Kid-killing rapist Donald Beaty is scheduled to be put to death on May 25 at the state prison in Florence for the 1984 murder and rape of 13-year-old Christy Ann Fornoff. Let the last-minute appeals commence.
Beaty's attorneys filed a motion yesterday to have his death sentence overturned, claiming his trial lawyer never presented evidence that he was sexually abused as a child and suffers from brain damage.
On May 9, 1984, Fornoff, a newspaper carrier, was collecting money along her paper route at the Rockpoint Apartments in Tempe.
Beaty, a custodian at the apartment complex, abducted the young girl, raped her, and then suffocated her. He kept her dead body in his apartment for two days before leaving it behind a dumpster at the complex.
On July 20, 1985 -- more than 25 years ago -- Beaty was sentenced to death and placed on Death Row, which is where he's remained for more than two decades.
In addition to the complaints about Beaty's trial lawyer, and as has been the case with several other executions in Arizona recently, Beaty's attorneys argue that his execution should at least be stayed -- if their plea to have it overturned completely fails -- because of lingering questions over how one of three drugs used during the execution was obtained.
The drug in question: sodium thiopental, a sedative used to knock out the inmate before he's hit with a lethal dose of potassium chloride.
The supply of the drug has dwindled recently because its domestic manufacturer stopped producing it. For other recent executions, the state told the court it acquired the drug from an unnamed British company that wished to remain anonymous because it feared a backlash from anti-death-penalty groups.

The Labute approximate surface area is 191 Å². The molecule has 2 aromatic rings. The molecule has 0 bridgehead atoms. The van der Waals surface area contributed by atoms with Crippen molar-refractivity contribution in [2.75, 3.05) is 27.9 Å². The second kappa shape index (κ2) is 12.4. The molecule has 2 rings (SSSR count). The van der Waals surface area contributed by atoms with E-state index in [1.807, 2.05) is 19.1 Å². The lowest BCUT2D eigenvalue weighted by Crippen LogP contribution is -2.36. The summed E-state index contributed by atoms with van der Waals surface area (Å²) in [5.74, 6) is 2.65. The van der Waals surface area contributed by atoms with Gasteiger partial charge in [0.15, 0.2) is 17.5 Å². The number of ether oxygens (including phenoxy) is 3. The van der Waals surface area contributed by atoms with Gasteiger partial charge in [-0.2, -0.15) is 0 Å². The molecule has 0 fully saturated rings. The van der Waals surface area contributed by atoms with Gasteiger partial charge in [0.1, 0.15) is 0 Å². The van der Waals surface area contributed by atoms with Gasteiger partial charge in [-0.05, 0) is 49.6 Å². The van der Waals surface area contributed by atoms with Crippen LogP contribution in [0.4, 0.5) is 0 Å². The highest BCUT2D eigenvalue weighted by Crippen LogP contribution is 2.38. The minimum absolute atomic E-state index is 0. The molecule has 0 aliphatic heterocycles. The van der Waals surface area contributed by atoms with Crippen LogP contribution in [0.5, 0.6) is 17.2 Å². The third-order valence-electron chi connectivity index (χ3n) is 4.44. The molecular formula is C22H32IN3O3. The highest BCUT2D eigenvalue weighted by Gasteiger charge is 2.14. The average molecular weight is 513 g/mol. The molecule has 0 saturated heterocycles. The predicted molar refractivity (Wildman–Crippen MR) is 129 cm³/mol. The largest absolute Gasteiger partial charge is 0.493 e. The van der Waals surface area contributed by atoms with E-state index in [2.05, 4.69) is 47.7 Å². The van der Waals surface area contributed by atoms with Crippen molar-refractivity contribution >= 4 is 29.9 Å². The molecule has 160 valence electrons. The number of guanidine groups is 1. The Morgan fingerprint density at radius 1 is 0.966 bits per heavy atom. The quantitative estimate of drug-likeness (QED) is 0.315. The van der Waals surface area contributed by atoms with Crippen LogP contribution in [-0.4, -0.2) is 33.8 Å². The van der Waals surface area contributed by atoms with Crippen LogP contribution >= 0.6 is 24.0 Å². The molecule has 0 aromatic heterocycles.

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The problem, opponents of the death penalty argue, is that the drug's safety can't be guaranteed because it hasn't been approved by the Food and Drug Administration and the inmate may suffer some pain before dying -- a pretty weak argument, considering the drug's purpose is to act as one component of a cocktail of drugs designed to kill.
Arguments about how Daniel Wayne Cook was represented at trial, which were similar to those made by Beaty's lawyers, led to a stay of the execution for Cook last month.
Cook's attorneys claim -- in addition to complaining about how the execution drug was obtained -- he suffers from post-traumatic-stress disorder and brain damage that wasn't diagnosed at the time of his sentencing.
The death sentence wasn't overturned, just delayed until the Supreme Court decides whether to hear the case.